Erick Erickson: Responsibility for the Charleston massacre falls squarely at the feet of...Caitlyn Jenner?

Yes -- the former CNN contributor really wrote that, proving once again why he's a former CNN contributor


Scott Eric Kaufman
June 19, 2015 10:56PM (UTC)

Red State's Editor-in-Chief Erick Erickson spent the better part of Thursday arguing that South Carolina is some kind of post-racial utopia that only appears racist because the left is determined to depict it as something it's not.

In an argument that resembles the one proffered by the Wall Street Journal's editorial board this morning -- in which they argued that institutionalized racism no longer exists in South Carolina -- Erickson claimed that because Governor Nikki Haley is of Indian American descent, and because she put "a black man in charge of the congressional district from which the first shots of the Civil War were fired," the state "has moved on" beyond racism.

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Because of this, Erickson joined the chorus of GOP presidential contenders in insisting that Dylann Roof's motivation for murdering nine parishioners in Emanuel African Methodist Episcopal Church on Wednesday could not have racial. Or if they were, racism wasn't the only motivating factor, or even the main one, taking backseat to the real problems in America today -- mental illness and evil.

He conceded that, instead of being mentally ill, it's more likely that Roof was "a servant of an evil that says some of those created in the image of God are better than others or that some people are not created in the image of God at all." The problem, Erickson contended, is that America can no longer have a conversation about "real evil" because of people like Caitlyn Jenner.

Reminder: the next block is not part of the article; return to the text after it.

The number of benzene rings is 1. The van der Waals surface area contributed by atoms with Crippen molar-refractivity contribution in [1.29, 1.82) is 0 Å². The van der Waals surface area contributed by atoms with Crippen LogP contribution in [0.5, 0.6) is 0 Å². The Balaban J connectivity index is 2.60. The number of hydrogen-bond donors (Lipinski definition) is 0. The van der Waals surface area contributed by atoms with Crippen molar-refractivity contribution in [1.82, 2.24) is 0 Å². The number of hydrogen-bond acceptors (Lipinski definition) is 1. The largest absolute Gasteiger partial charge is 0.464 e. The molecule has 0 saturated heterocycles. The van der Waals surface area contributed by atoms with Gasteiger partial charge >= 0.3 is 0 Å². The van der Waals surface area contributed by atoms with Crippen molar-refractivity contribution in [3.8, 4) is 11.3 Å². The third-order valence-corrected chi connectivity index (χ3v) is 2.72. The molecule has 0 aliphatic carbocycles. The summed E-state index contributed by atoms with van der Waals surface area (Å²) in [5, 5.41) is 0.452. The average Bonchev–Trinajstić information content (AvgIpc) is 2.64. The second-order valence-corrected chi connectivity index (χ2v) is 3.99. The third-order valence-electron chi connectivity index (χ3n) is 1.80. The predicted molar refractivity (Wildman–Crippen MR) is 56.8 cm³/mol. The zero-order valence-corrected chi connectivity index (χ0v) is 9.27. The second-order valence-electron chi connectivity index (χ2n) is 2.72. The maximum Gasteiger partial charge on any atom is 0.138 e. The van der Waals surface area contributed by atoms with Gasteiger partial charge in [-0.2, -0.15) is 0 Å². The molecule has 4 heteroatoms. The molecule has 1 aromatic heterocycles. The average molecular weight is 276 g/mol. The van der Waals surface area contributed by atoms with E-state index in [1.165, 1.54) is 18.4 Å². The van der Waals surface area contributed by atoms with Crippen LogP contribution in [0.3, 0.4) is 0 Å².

"A society that looks at a 65 year old male Olympian and, with a straight face, declares him a her and 'a new normal' cannot have a conversation about mental health or evil because that society no longer distinguishes normal from crazy and evil from good," he wrote.

"Our American society has a mental illness -- overwhelming narcissism and delusion -- and so cannot recognize what crazy or evil looks like." Which is an ironic thing to say, given that many readers of Erickson's argument will come away from it knowing exactly how to recognize "crazy" when they encounter it.

Listen to the June 18, 2015 episode of "The Erick Erickson Show" below via Media Matters for America.

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Scott Eric Kaufman

Scott Eric Kaufman is an assistant editor at Salon. He taught at a university, but then thought better of it. Follow him at @scottekaufman or email him at skaufman@salon.com.

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